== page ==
Jon Fox, a former congressman, county commissioner and state representative known for his commitment to his constituents, died on Feb. 11 after battling cancer. He was 70.
An Abington native, Fox graduated from Cheltenham High School and attended Penn State University and what is now the Widener University School of Law. He served in the Air Force Reserve for six years.
He had a favorite bumper sticker that read, “If God’s not a Penn State fan, why is the sky blue and white?” per an online tribute to Fox by his friend and former political strategist, Mark R. Weaver, who compared him to George Bailey in It’s a Wonderful Life.
“Most of us know how to spot a typical politician: someone looking over your shoulder searching for another hand to shake, another vote to secure,” Weaver wrote. “Jon Fox rejected that ethos. Serving in local, county, state and federal office, he shunned contentious partisan fights, preferring the quiet satisfaction of helping people when government stood in their way.”
Bill Wanger, president of the local chapter of the Republican Jewish Coalition, called Fox “one of those when you met him you knew you met somebody special.”
Wanger remembered when Fox gave a speech at the Montgomery County Republican Committee’s annual convention the year he ran for Congress that “just blew everybody away,” he said.
The committee had favored a different candidate, but Fox — the underdog, the Nick Foles, as Wanger said — ended up getting the nomination and winning.
Wanger, too, noted Fox’s demeanor to all, regardless of political affiliation.
“In an era when politics has become less than friendly, shall we say,” Wanger said, “Jon was friendly to people from all parties.”
His first elected position, for which he served two terms, was township commissioner, representing the Jenkintown and Baederwood sections of Abington, Weaver wrote.
In 1984, he won the state legislative seat held previously by Democrat Joe Hoeffel.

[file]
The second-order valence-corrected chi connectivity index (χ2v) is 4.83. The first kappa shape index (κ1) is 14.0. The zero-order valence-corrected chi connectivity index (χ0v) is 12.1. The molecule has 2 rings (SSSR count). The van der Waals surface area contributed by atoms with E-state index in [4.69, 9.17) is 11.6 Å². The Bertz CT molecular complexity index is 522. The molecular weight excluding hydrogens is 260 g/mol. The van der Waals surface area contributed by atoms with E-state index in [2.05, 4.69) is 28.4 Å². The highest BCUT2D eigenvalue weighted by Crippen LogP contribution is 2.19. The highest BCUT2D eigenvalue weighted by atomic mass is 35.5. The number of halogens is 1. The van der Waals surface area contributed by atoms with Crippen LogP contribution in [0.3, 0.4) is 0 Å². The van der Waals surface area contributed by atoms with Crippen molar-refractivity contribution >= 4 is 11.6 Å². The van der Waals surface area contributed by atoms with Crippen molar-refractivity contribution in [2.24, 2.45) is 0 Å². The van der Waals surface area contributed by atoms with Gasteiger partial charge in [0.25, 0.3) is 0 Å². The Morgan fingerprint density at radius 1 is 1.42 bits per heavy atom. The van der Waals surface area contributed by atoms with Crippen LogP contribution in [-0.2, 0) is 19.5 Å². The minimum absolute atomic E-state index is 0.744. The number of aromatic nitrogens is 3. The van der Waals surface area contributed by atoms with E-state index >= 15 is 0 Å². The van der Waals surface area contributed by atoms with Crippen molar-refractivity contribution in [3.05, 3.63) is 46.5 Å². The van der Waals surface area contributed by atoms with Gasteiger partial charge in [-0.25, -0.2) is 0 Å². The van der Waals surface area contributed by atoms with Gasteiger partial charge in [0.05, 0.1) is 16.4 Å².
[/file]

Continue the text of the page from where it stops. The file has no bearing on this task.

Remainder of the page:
In 1991, he was elected county commissioner in Montgomery County and then, on the second try, he was elected to the U.S. House of Representatives in 1994, where he served two terms.
He became part of the “Republican Revolution” of 1994, in which Republicans gained a significant number of seats once occupied by Democrats.
A 1995 JTA story noted Fox was at the time the only new Jewish member of the 104th Congress.
“Jon was a consensus builder,” Wanger said. “He was an engager in terms of discussing the why’s. Before he would tell you what he wanted, he would tell you why it was important.”
Wanger recalled a day in July 1996 when he and his wife wanted to show their son how Congress functioned, and the family followed Fox around for a day in Washington, D.C.
Another area Fox was passionate about was the Jewish community. Even locally, he made a mark — though he might’ve done it in a red suit. Weaver wrote that for many years, Fox dressed as Santa Claus to bring toys to local children.
Fox ushered during the High Holidays for many years at Congregation Adath Jeshurun.
“I know AJ was very near and dear to him and his family,” Executive Director Robert Friedman said.
Fox’s son had his Bar Mitzvah there last year.
“He always remembered your name,” Friedman said. “You could tell he was very interested in you and your family.”
He was also active in Jewish organizations, such as serving on the national board of the Zionist Organization of America and as a longtime member of its local chapter.
Steve Feldman, executive director of the ZOA Philadelphia chapter, came to know Fox early on while a reporter at the Exponent. He interviewed Fox numerous times even before he was elected to Congress.
Fox was a “stalwart” supporter of Israel. In 1996, Feldman wrote a story detailing Fox’s resolution calling for a halt in American aid to the Palestinian Authority.
“He was there for practically everybody,” Feldman added. “It didn’t matter your party affiliation, your standing in the community — if somebody needed help and he could help, he did it.”
In the political sphere, Fox’s passing will leave a mark.
Attorney General Josh Shapiro, a Democrat who defeated Fox in 2004 for state representative, said, “Abington lost a good man who cared deeply about public service. Jon served his community, county, commonwealth and country with distinction. He will be missed. May Jon Fox’s memory be a blessing.”
“He was a genuinely nice man who cared deeply about our community,” Rep. Brendan Boyle, a Democrat who occupies Fox’s former seat, wrote in a statement. “I will miss him as will many others in Montgomery County.”
But aside from politics and government, Fox’s love was his family, Wanger said.
“He loved talking about them and updating you on what they were doing,” he said. When
Fox’s son was born, he — in “typical Jon Fox fashion,” Wanger laughed — sported ties with his picture on it and made business cards of his son as a future politician.
“He was just a dedicated public servant,” he said. “He was a great friend and a great family man.”
Donations may be made in Fox’s memory to Adath Jeshurun, the American Cancer Society or a charity of the donor’s choice.
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